Talking to Eoin Colfer

With the publication of the kid-lit hit "Artemis Fowl" in 2001, Irishman Eoin Colfer morphed from school teacher to full-time author. The five books in the Artemis Fowl series have sold 8 million copies in the United States alone, and book six comes out in July. Meanwhile, this month Hyperion Books for Children (owned by Disney) comes out with Colfer's latest offering, "Airman," about a boy who's wrongly imprisoned--and builds a flying machine to escape. Colfer talks with NEWSWEEK's Karen Springen about "Artemis Fowl" and "Airman," Colfer's personal favorite book so far. Excerpts:

NEWSWEEK: OK, how do you pronounce your name?
Eoin Colfer:
It's just Owen. It's a silent E at the beginning, the old Irish spelling.

Is this your own favorite book yet?
I think it is. I think I stepped it up a notch. I just worked a lot harder on it, and I tried to rein in my natural scatological humor.

"Airman" combines your love of adventure stories like "Treasure Island" and "Robin Hood" with your love of old sci-fi (Jules Vern and H. G. Wells) with your love of superheroes who used their brainpower. And you've said we should imagine "Zorro" crossed with the "Three Musketeers," thrown in with "The Invisible Man," to come up with the idea for the kind of story you were trying to create. How long have you been thinking about creating this kind of book?
Since I was about 12, I've wanted to write something like this. To find that simple idea takes a long time. I always knew I wanted to set a book on the Saltee Islands [in Ireland] because they're very close to where I live, and they really look like something out of a 1940s, 1950s swashbuckling movie. If someone was on that island and they needed to get off, how could they get off? It has to be a way that hasn't been done before in "The Count of Monte Cristo" and "Escape from Alcatraz." The only thing I could think of was they could fly off.

Have you been to those islands?
Oh, yes. It's a very famous bird sanctuary. My daughter told me about this guy who in 1956 bought the islands and declared himself the prince. But in my imagination, there were pirates trying to take over. That's the nice thing about being a writer. Other people can't sit around thinking what would happen if my shoe turned into an elephant.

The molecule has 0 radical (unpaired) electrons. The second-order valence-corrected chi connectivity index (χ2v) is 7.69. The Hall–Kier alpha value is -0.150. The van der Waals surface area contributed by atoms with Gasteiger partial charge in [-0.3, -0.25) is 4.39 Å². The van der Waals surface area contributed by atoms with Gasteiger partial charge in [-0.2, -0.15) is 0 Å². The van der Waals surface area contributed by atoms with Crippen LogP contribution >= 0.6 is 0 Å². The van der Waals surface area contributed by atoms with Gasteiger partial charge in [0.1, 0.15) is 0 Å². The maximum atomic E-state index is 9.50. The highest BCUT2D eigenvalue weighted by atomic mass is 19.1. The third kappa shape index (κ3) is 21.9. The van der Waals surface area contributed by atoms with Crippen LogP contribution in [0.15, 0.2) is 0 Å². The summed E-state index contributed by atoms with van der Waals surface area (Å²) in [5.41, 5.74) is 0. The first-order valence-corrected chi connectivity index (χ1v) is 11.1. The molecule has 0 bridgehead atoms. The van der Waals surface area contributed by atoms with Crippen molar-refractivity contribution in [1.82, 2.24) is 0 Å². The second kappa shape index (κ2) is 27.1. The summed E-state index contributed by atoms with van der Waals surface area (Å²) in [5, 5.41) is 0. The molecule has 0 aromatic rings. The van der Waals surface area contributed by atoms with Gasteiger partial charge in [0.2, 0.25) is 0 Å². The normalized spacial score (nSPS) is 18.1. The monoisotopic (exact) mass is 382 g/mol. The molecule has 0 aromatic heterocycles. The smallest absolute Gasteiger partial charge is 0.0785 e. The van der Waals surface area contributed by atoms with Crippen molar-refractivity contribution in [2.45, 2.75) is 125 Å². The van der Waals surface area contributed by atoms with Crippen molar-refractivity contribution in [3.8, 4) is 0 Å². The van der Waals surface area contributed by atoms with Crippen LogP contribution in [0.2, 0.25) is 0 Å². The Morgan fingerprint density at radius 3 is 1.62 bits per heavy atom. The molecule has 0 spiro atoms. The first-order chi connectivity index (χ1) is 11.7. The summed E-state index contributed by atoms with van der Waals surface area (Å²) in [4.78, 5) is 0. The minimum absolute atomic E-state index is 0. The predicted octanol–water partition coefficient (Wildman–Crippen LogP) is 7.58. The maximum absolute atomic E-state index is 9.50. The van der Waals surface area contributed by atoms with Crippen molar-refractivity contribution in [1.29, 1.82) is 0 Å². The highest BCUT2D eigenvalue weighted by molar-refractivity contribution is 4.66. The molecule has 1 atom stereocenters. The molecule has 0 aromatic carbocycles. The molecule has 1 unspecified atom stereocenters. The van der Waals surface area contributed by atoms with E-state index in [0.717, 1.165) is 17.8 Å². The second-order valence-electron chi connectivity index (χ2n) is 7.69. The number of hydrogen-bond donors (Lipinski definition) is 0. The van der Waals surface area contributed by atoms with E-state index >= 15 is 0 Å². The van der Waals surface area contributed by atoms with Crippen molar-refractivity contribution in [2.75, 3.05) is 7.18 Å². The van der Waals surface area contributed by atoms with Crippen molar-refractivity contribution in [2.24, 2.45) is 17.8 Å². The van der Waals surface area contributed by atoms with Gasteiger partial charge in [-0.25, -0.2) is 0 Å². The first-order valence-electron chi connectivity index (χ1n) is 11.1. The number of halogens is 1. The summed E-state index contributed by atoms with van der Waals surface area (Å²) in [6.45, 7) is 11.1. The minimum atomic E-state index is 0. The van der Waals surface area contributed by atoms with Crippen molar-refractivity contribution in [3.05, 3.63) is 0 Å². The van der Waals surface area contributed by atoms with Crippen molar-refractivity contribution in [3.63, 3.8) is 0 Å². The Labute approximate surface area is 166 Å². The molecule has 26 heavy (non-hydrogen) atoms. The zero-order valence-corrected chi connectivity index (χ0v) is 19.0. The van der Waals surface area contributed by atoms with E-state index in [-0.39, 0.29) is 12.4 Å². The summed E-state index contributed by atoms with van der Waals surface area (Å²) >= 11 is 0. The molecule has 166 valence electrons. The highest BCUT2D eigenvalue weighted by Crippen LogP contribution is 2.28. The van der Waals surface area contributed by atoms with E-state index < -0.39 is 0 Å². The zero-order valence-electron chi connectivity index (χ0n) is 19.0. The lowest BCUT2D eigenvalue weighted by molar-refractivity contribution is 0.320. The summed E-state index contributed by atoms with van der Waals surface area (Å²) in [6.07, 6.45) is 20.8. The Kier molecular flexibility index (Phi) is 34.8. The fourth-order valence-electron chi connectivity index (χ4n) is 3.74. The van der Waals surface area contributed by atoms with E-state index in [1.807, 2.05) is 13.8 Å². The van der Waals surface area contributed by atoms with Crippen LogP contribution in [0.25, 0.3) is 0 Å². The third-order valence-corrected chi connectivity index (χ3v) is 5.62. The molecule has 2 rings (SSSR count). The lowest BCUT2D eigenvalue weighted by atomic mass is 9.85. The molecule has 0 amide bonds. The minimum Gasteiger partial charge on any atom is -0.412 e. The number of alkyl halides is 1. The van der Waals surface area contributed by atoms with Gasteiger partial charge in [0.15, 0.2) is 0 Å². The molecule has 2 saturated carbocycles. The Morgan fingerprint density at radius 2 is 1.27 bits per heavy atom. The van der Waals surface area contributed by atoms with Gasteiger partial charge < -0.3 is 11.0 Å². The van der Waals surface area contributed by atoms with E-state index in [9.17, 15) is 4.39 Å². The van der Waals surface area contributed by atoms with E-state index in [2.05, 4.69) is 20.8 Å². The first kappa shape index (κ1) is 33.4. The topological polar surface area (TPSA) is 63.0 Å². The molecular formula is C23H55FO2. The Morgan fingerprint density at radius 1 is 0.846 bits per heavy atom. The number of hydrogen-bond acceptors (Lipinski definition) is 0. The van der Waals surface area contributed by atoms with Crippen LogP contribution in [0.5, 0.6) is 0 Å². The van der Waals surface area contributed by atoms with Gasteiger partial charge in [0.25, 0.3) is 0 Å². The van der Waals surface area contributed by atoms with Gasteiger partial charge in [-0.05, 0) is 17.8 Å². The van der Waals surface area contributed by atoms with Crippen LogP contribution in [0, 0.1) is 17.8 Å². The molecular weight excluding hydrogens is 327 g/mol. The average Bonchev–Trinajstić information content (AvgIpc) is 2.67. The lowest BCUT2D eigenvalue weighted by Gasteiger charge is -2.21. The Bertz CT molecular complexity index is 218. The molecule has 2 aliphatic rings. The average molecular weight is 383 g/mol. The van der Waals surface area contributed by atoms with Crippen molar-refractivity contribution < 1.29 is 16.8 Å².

The sixth "Artemis Fowl" title comes out this July. You've said you may take off a few years. Is that still true?
At the moment, I'm undecided. Definitely I'm going to take a few years away from "Artemis." I'm not going to stop writing. I'm just going to give him a break. I think I will shelve him for a few years and enjoy some of the other ideas I've been dying to get to.

I've always wanted to write an alien book, so I think I'll write one of those. And I'd like to do some serious kind of social books—novels. I have an idea for a kid who is on his own and ends up on the street. Of all the tragedies of the world, the saddest thing for me is when the kid is on the street, be he in South Africa or Ireland or wherever. It's very difficult to be a kid these days in urban areas. I'm working on a few screenplays with my brother, Eamonn. And I'm working on the lyrics to a musicale with two friends from home.

How do you come up with names like Artemis Fowl and Conor Broekhart?